Learning X muscle memory

There’s so much ether out there trying to snatch up your 0s and 1s in cellphone data transfers.

There’s so much ether out there trying to snatch up your 0s and 1s in cellphone data transfers.

Published Apr 21, 2024


Durban — Muscle memory is a wondrous thing, until it gets amnesia.

The couch non-scientific research council found it strikes randomly and can have painful consequences. For example, either you kill something you haven’t saved or you walk away from the ATM, muttering and shaking your head in bewilderment.

You may have used the same PIN for years. It has been programmed into your head or, more accurately, your fingers and you never think twice about tapping it in and transacting. Until you don’t. You suddenly find yourself staring blankly at the blinking machine, with people lining up behind you. Nothing. Is it 0000 or 1111? The only thing to do is take your card, walk away and mentally retrace your steps. Same as when you find yourself in a room and wonder what you went there for.

Ctrl Kill usually happens when you start using a new computer or phone system and the old quick keys, which you spent forever learning, do not match the new ones. Or worse, when you stop to think about what button/s you’re about to press and waves of doubt wash over you: Is it F6 or F8? All three keys and S or Q? Or that password you have used to access your workstation gets mixed up with your (never the same, on the instruction of the cyber securitists) phone PIN.

It can be overwhelming when you stop to think and don’t just let your fingers do the walking.

These musings settled in when my years-old phone developed disturbing flashes and glowing lines across the screen. A midsized wave of fear washed over me as I considered the prospect of having to save all the stuff inside.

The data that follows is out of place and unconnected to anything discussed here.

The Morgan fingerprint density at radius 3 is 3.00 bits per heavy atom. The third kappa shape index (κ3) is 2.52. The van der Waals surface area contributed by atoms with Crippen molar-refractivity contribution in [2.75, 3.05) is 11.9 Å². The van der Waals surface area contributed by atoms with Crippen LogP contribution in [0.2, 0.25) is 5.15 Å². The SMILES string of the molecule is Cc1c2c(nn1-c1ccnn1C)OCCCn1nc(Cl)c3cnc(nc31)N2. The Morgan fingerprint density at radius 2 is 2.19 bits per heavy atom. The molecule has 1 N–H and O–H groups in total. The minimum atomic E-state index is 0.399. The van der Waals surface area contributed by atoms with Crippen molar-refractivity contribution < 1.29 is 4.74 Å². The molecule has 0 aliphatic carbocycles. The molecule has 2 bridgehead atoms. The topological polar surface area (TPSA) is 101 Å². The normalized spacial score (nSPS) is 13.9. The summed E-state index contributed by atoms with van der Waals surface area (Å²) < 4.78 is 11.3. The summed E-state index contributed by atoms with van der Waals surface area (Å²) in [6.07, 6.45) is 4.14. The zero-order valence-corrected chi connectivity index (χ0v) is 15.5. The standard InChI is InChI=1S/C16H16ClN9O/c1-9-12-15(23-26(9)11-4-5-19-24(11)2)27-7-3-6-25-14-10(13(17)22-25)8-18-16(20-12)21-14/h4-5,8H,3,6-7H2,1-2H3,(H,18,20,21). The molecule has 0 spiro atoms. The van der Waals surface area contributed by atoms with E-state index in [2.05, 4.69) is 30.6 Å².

There was some pleading with it to fix itself.

There are thousands of reasons I have turned down “upgrades”: the terror of losing years of memories of family, friends and beloved dogs in the data “transfer”.

All that ether out there waiting to snatch the 0s and 1s of our lives.

What about the old WhatsApps and voice notes from people no longer here, which now serve as a comfort when required? Do these things save across? How?

It’s shameful to admit, but the cloud is a misty mystery. There are things stored there, like last week’s picture of the baby couch, which I somehow managed to find, but how does one make sure something doesn’t go awry? It’s going to be a fraught time.

It also caused some wondering about how to learn muscle memory before May 29.

Here’s the exercise plan: stick a couple of roughly A4-sized pieces of paper together, top to bottom, so you have a lengthy strip. Make three and place them side-by-side on a table in front of you. Practise placing your writing-hand finger at a random spot on each paper. Do this until you can do it blindfolded.

Now close your eyes and teach your non-writing hand to effortlessly hold your nose while you start memorising how to use a writing implement and become an expert at blindly making one X on each page.

This is going to be your refuge on election day, and probably produce the same results you’d get if you believed any party manifestos. Not one is going to a) meet all your expectations or b) deliver on all the promises.

But you absolutely have to vote – not doing so in these vital elections is not an option.

Just shut your eyes, hold your nose and let the newly learnt muscle memory kick in.

PS. The data transfer got off to a terrible start: the kids had to be consulted about where the SIM card was and how to get it out. But after that, it was a breeze. People who design phone technology have clearly had some experience with dummies trying to move stuff and complaining loudly when it’s lost. They’ve made it so easy-peasy, even this dummy managed it. Joy!

Independent on Saturday